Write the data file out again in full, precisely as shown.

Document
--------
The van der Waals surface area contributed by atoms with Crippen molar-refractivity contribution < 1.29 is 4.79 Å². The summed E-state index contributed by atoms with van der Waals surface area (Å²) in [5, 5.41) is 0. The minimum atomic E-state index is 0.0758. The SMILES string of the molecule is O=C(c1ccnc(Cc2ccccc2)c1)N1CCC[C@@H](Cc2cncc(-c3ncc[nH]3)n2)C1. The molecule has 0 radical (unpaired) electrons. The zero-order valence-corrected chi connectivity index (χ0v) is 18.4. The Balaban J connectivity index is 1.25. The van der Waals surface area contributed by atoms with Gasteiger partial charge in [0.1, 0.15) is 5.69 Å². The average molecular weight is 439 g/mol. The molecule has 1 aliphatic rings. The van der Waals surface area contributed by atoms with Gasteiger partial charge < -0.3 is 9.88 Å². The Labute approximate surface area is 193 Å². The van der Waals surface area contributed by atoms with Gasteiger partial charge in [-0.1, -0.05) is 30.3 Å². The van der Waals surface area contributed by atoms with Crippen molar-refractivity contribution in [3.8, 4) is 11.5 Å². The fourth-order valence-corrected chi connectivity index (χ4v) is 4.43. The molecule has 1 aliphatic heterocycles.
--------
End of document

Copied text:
The van der Waals surface area contributed by atoms with Crippen molar-refractivity contribution < 1.29 is 4.79 Å². The summed E-state index contributed by atoms with van der Waals surface area (Å²) in [5, 5.41) is 0. The minimum atomic E-state index is 0.0758. The SMILES string of the molecule is O=C(c1ccnc(Cc2ccccc2)c1)N1CCC[C@@H](Cc2cncc(-c3ncc[nH]3)n2)C1. The molecule has 0 radical (unpaired) electrons. The zero-order valence-corrected chi connectivity index (χ0v) is 18.4. The Balaban J connectivity index is 1.25. The van der Waals surface area contributed by atoms with Gasteiger partial charge in [0.1, 0.15) is 5.69 Å². The average molecular weight is 439 g/mol. The molecule has 1 aliphatic rings. The van der Waals surface area contributed by atoms with Gasteiger partial charge < -0.3 is 9.88 Å². The Labute approximate surface area is 193 Å². The van der Waals surface area contributed by atoms with Gasteiger partial charge in [-0.1, -0.05) is 30.3 Å². The van der Waals surface area contributed by atoms with Crippen molar-refractivity contribution in [3.8, 4) is 11.5 Å². The fourth-order valence-corrected chi connectivity index (χ4v) is 4.43. The molecule has 1 aliphatic heterocycles.